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FW: [PrimeNumbers] Lucas-Lehmer proofs?

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  • Torbjorn Alm
    The best description is in Riesel 94, p 124-129, where both the simple case mod(k,3) 0 and the more complex case where mod(k,3)=0 are desribed. Torbjorn Alm
    Message 1 of 1 , Dec 30, 2002
      The best description is in Riesel 94, p 124-129, where both the simple case
      mod(k,3)<> 0 and the more complex case where mod(k,3)=0 are desribed.

      Torbjorn Alm
      Tranholmsvagen 3
      SE-178 32 Ekero, Sweden
      +46 8 560 307 51
      torbjorn.alm@... <mailto:torbjorn.alm@...>


      There are 10 types of people in this world, those who can read binary and
      those who can't.






      -----Original Message-----
      From: Phil Carmody [mailto:thefatphil@...]
      Sent: den 30 december 2002 14:54
      To: primenumbers
      Subject: Re: [PrimeNumbers] Lucas-Lehmer proofs?


      --- "David Broadhurst <d.broadhurst@...>" <d.broadhurst@...>
      wrote:
      > I seem to have a hole in my math.

      This should be a FAQ. It gets guys on sci.crypt all the time.

      > Where is the reference that a Lucas-Lehmer test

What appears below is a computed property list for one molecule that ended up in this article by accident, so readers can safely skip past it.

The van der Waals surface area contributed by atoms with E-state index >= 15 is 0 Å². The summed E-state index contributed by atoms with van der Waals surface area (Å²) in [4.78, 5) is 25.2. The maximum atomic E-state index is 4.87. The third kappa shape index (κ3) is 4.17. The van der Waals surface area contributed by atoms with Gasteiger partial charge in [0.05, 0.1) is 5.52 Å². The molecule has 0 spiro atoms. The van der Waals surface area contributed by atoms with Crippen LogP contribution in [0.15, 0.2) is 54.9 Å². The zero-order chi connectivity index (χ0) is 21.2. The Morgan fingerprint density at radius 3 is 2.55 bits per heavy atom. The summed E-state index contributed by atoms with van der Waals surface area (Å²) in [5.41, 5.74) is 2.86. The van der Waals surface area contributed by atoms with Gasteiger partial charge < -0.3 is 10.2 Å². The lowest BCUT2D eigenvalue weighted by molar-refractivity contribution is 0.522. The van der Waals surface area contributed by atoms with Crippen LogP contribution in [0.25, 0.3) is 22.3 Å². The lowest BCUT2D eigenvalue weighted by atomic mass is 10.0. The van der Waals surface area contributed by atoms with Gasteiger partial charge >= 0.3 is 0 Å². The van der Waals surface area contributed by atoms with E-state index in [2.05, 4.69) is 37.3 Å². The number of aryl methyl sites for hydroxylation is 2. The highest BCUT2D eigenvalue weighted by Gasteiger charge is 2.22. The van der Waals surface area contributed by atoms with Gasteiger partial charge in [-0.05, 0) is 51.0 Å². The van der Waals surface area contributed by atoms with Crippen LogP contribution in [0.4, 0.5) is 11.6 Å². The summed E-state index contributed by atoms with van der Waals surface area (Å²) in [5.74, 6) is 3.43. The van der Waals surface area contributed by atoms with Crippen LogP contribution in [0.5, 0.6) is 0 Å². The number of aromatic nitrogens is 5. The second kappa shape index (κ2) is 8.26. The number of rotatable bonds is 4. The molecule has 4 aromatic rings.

> can prove primality of k*2^n-1,
      > as opposed to being merely a Lucas PrP test
      > in Q(sqrt(3)) ?

      <<<
      It is also easy to give a test paralleling Pocklington's theorem using Lucas
      sequences. This was first done by D. H. Lehmer in 1930 (in the same article
      he introduced the Lucas-Lehmer test: [Lehmer30]). See [BLSTW88] or [BLS75]
      or ... for more information on these tests.
      >>>

      The Lehmer-Pocklington (a la Riesel) tests are frequently refered to as
      Lucas-Lehmer tests by peole who don't care for minutiae.

      > Help, please!

      There's always the source, I guess. Is there anything which looks like a
      Pocklington step?

      However, I reckon that as finding an element with maximal order is
      non-deterministic, it ought to be able to provoke a Pocklington test into
      having different running times for different numbers. And given that only
      one prime factor, 2, is being considered, the running times should be
      integer
      multiples of a LPRP test time.

      Does that make sense?

      If so, every number runs in the same time, I'd _guess_ that this is a SLPRP
      test, and David's diagnosis is realised.

      Phil


      =====
      The answer to life's mystery is simple and direct:
      Sex and death. -- Ian 'Lemmy' Kilminster

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